A pathologist testifying at the trial of an Ontario woman accused of killing her severely disabled daughter told court Tuesday there was "no physical evidence" to suggest the girl had been smothered to death.

Dr. Michael Shkrum presented his views to the jury as the first witness called by Cindy Ali's defence lawyer.

His testimony followed weeks of evidence from Crown prosecutors who argue Ali murdered her 16-year-old by smothering her with a pillow and then spun an elaborate web of lies to cover up the crime.

Ali has pleaded not guilty to first-degree murder in the death of her daughter Cynara — who had cerebral palsy and couldn't walk, talk or feed herself.

The teen died in a Toronto hospital in February 2011, two days after emergency personnel responding to a 911 call about a home invasion found her without vital signs.

An autopsy found Cynara's immediate cause of death was a brain injury from deprivation of oxygen, which was caused by cardiac arrest. That cardiac arrest, court heard, could have been caused by suffocation.

Shkrum prepared a report that reviewed that autopsy, as well as Cynara's medical records.

'No definitive signs smothering occurred'

"I have no definitive signs or physical evidence that smothering has occurred," he said.

Cynara had a history of seizures and could have stopped breathing and suffered a cardiac arrest as a result of seizures, he said.

He also noted that Cynara's autopsy recorded a lung infection, which could also have been a factor in her death.

"We have physical evidence for aspiration pneumonia, we have clinical evidence for seizure disorder. It was well-documented in her life, we know it's associated with sudden death, and she had cerebral palsy," he said.

Smothering, on the other hand, is difficult to determine during an autopsy because there may be very few signs of it, Shkrum said.

Scrapes or bruises on a person's nostrils, lips, or tears inside the mouth, as well as pieces of material or fibre in the mouth area are potential signs, he noted.

But no fibres were found in Cynara's mouth, and there was only a superficial bruise on the right side of her mouth which was likely caused by a tube placed there while she was in hospital, he said.

A mark found on her collar bone was likely from a neck brace placed on her, he added.

Under cross-examination from the Crown, however, Shkrum agreed that Cynara being found in her home with a blood-smeared pillow over her forehead and a towel over her neck "are not benign circumstances."

Smothering cannot be excluded, Crown argued

"You would agree with me, given the history and scene information, that smothering cannot be excluded in this case as a possible cause of a cardiac arrest," Crown prosecutor Rosemarie Juginovic asked pointedly.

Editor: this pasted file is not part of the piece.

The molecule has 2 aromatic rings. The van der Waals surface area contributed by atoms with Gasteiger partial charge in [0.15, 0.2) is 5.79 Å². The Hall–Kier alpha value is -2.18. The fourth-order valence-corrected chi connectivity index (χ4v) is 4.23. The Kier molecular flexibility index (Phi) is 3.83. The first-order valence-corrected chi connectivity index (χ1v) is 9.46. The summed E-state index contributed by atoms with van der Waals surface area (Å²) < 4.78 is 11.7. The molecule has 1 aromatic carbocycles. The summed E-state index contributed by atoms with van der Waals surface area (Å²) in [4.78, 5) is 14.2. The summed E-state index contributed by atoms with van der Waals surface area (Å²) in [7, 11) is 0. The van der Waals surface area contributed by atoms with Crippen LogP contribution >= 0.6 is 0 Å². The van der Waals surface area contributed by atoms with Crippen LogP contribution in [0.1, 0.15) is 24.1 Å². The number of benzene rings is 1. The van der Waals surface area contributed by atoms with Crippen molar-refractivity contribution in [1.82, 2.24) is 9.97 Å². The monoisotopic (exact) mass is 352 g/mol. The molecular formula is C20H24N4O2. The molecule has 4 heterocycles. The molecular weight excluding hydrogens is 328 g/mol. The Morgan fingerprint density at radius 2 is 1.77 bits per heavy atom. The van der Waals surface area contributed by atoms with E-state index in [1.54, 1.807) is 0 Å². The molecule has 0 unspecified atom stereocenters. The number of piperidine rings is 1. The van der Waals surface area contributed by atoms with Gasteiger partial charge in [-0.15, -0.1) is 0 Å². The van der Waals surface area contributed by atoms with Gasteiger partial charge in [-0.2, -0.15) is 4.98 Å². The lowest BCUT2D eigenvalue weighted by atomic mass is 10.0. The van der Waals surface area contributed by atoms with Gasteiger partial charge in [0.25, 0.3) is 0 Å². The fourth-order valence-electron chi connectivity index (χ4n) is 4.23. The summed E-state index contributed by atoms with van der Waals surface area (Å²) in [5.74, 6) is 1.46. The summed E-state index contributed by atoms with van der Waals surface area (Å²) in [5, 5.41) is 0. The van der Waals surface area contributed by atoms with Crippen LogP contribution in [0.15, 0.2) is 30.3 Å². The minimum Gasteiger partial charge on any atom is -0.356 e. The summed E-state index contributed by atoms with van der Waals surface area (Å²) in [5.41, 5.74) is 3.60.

"I cannot exclude that, no," said Shkrum.

Ali's lawyer sought to counter that exchange with one of his own a few minutes later.

"You found no evidence of smothering," Christopher Hicks pressed. "So smothering is hypothetical here."

"At least from the post-mortem exam," Shkrum said.

Later Tuesday, a pastor who counselled Ali and her family said the woman was a loving mother who was devastated by Cynara's death.

Sheela Duraisami, who was present when Cynara was taken off life support, said the disabled teen never came across as a burden to her family.

"Cindy was very, very affectionate and took care of Cynara, that was her life," Duraisami said.

Court heard intercepted phone call

Court also heard an intercepted phone call between Duraisami and Ali from January 2012 in which Ali tells the pastor police suspect her daughter's death was a homicide.

"Obviously she died of suffocation," Duraisami is heard saying, while urging Ali to keep telling the truth about the purported home invasion. "Your story is very consistent ... you found her like that."

The jury has heard that Ali was the primary caregiver for Cynara and was alone with her daughter on the morning she called 911.

Ali claimed two masked men in black suits rang her door bell and pushed their way into her home demanding a mysterious package — which they never found — and harmed her daughter while they were in the residence, court heard.

She also said she saw one of the intruders hold a pillow over the girl's face, but later told police she only saw him with a pillow in his hands standing over Cynara, the trial heard.

Firefighters responding to the 911 call found Ali on the floor, with no injuries, and Cynara on a couch with no pulse.

Ali didn't move when asked to clear space for crews to conduct CPR on Cynara and didn't answer questions about her child, court heard.

Jurors also heard that firefighters didn't see wet footprints in the hallway of the home despite a light dusting of snow on the ground that day, and that drawers in several rooms were pulled open but their contents did not appear to have been rifled through.